CHRIS FROOME BUSTS THE MYTHS OF A POWER FOOD

Is it time to quit yolking around

By Dr. Johnathan Edwards

Food is energy, and nutrition shapes how you perform and recover on the bike after training. A common misconception is that pros can eat what they want. Riders like Chris Froome and Romain Bardet confirm that they are strict about what they eat. They also consider the nutrient density and quality of foods they eat. Bardet goes to great lengths to eat from his grandmother’s farm.

In Froome’s autobiography, The Climb, he says, “I try to go very light in terms of diet. In the mornings, I limit myself to just the one bowl of porridge, and normally a two-egg omelet, with no hint of extras on the side. No second helpings, no picking, nothing. If there is a big stage ahead that day, I’ll try a three-egg omelet, but warily, I’ll mix a small amount of white rice into the porridge.”

Eggs are a vital part of the busy cyclist’s diet, as they are easy to make, cheap, versatile and nutrient-dense. In the past, eggs have been vilified due to their high saturated fat and cholesterol content. When America was on a low-fat kick for so-called health reasons due to the thought that high fat and cholesterol led to heart disease, eggs were no longer recommended in a healthy diet. The result was the low-fat, high-protein egg whites and egg-white omelets.

Chris Froome has admitted to eating eggs regularly, which hasn’t seemed to prevent him from winning both the Tour de France and the Giro d’Italia.

Are egg yolks unhealthy? Is the cholesterol bad for you? Let’s debunk five of the most common myths surrounding egg consumption.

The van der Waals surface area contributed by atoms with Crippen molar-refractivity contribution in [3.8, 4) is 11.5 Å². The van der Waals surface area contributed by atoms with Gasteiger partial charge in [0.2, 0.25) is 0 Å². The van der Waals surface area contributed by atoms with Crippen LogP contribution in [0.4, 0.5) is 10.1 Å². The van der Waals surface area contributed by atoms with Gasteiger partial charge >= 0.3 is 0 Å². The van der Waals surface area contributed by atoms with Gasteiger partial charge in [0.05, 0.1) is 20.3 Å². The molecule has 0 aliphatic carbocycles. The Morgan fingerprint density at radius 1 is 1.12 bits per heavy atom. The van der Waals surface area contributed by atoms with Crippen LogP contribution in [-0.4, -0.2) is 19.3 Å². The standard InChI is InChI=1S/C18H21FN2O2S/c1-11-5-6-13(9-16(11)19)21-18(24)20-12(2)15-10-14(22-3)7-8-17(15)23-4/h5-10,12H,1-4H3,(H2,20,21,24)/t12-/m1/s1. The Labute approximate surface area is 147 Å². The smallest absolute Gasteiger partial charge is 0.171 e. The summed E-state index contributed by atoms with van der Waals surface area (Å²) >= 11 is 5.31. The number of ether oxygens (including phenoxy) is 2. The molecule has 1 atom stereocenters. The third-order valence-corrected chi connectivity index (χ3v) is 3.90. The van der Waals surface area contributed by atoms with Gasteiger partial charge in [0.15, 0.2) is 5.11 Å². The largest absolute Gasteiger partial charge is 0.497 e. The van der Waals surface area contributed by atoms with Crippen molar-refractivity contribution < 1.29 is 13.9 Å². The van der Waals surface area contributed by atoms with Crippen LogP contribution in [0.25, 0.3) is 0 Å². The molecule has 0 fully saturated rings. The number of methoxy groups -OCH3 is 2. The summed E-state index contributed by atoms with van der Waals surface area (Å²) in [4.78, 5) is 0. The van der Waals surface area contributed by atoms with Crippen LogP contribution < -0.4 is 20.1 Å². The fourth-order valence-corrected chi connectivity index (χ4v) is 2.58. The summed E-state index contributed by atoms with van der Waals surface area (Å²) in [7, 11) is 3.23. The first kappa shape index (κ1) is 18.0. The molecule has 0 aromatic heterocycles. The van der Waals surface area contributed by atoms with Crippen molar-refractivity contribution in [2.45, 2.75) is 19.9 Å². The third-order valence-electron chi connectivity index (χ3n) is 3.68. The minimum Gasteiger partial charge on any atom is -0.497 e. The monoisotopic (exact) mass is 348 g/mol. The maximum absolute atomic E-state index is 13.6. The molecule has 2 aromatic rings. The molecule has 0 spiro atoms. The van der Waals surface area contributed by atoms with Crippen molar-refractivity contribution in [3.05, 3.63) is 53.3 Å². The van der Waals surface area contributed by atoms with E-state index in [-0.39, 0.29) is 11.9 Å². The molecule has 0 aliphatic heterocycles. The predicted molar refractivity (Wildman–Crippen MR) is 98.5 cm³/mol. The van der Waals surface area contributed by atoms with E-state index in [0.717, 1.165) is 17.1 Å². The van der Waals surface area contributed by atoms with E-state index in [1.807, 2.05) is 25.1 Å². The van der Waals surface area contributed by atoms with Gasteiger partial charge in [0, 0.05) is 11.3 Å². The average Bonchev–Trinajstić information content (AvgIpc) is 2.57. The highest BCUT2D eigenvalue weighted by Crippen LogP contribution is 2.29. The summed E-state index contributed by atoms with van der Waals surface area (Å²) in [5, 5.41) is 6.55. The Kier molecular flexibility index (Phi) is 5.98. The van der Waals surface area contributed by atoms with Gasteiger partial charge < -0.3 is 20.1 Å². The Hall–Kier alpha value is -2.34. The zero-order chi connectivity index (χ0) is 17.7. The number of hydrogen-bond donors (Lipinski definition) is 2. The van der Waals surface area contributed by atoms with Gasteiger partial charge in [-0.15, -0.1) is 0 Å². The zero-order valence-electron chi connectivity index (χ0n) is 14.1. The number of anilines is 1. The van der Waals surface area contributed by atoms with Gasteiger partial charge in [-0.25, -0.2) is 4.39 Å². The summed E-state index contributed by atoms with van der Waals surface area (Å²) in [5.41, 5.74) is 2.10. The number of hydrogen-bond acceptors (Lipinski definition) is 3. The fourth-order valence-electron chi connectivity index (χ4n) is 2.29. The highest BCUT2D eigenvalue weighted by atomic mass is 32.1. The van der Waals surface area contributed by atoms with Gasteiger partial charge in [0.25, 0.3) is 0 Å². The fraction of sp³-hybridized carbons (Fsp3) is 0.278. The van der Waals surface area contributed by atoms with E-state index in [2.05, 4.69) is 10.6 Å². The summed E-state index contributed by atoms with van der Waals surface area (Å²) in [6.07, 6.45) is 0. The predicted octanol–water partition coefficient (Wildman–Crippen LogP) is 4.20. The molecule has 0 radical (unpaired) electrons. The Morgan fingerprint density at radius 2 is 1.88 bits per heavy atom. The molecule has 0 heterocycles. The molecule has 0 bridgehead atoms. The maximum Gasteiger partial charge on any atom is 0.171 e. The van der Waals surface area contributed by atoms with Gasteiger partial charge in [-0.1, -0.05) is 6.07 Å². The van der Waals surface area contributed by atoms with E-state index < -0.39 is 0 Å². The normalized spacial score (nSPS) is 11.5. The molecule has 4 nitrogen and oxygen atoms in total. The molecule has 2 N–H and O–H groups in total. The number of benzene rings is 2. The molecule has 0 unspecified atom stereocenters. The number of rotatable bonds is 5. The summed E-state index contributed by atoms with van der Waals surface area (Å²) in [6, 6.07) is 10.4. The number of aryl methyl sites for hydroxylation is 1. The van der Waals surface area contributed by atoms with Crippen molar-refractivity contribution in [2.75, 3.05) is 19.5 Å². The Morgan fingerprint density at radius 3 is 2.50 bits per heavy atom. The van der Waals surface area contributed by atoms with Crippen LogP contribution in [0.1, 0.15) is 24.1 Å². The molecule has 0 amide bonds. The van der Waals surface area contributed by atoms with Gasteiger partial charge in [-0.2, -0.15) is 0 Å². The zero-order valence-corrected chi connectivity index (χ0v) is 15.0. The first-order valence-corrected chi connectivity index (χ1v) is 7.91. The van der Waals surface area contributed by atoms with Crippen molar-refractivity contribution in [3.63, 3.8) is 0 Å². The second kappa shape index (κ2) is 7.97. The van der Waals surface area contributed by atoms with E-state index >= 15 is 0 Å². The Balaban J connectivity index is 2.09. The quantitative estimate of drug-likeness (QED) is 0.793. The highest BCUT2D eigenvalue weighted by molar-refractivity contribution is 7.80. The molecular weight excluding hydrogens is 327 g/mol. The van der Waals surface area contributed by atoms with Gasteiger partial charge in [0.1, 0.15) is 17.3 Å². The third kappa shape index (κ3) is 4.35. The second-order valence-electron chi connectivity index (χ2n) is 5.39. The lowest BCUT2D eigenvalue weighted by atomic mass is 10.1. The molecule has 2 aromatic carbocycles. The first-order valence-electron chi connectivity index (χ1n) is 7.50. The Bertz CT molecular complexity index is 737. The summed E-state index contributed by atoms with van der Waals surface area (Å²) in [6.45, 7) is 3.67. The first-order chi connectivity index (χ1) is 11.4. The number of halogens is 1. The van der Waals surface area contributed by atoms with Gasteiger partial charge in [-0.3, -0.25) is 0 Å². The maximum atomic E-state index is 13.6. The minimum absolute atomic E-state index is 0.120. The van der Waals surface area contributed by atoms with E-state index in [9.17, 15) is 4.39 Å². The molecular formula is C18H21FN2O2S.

Myth #1: Eating Eggs Raises Cholesterol 

Fifty years ago, our egg appreciation soured as scientists thought that high cholesterol in our blood predicts a higher risk of heart disease. By extension, many physicians of the day assumed that eating high-cholesterol foods like butter, red meat and eggs caused an accumulation on artery walls, resulting in heart attacks and strokes, and should be avoided. Fatphobia ensued, and eggs were given the thumbs down.

Nowadays, we understand that the story is more complicated. Eggs yolks have about 200mg of cholesterol, but an under-appreciated fact is that only 10 percent of this cholesterol ever makes it into the bloodstream and, therefore,
our cells.

Believe it or not, over 90 percent of our cholesterol is produced in our bodies and governed by genetics, gender and age. We now realize that heart disease is more about damaging our blood vessels from unhealthy diet patterns, smoking, lifestyle, consuming excess sugar and unhealthy fats, such as vegetable oils (trans fats).

“No one separated egg whites a hundred years ago, and we have been eating whole eggs for thousands of years. There’s a lot to like about egg yolks, because they contain a fantastic nutrient profile.” 

Cholesterol is required for digestion, the immune system, cellular function and hormones production. Eggs in fact improve your cholesterol profile and do not raise your risk of heart disease. They raise HDL (good cholesterol), and they tend to change the LDL (bad cholesterol) in ways that are not as strongly associated with an increased risk of heart disease.

Myth #2: Brown Eggs are Better Than White Eggs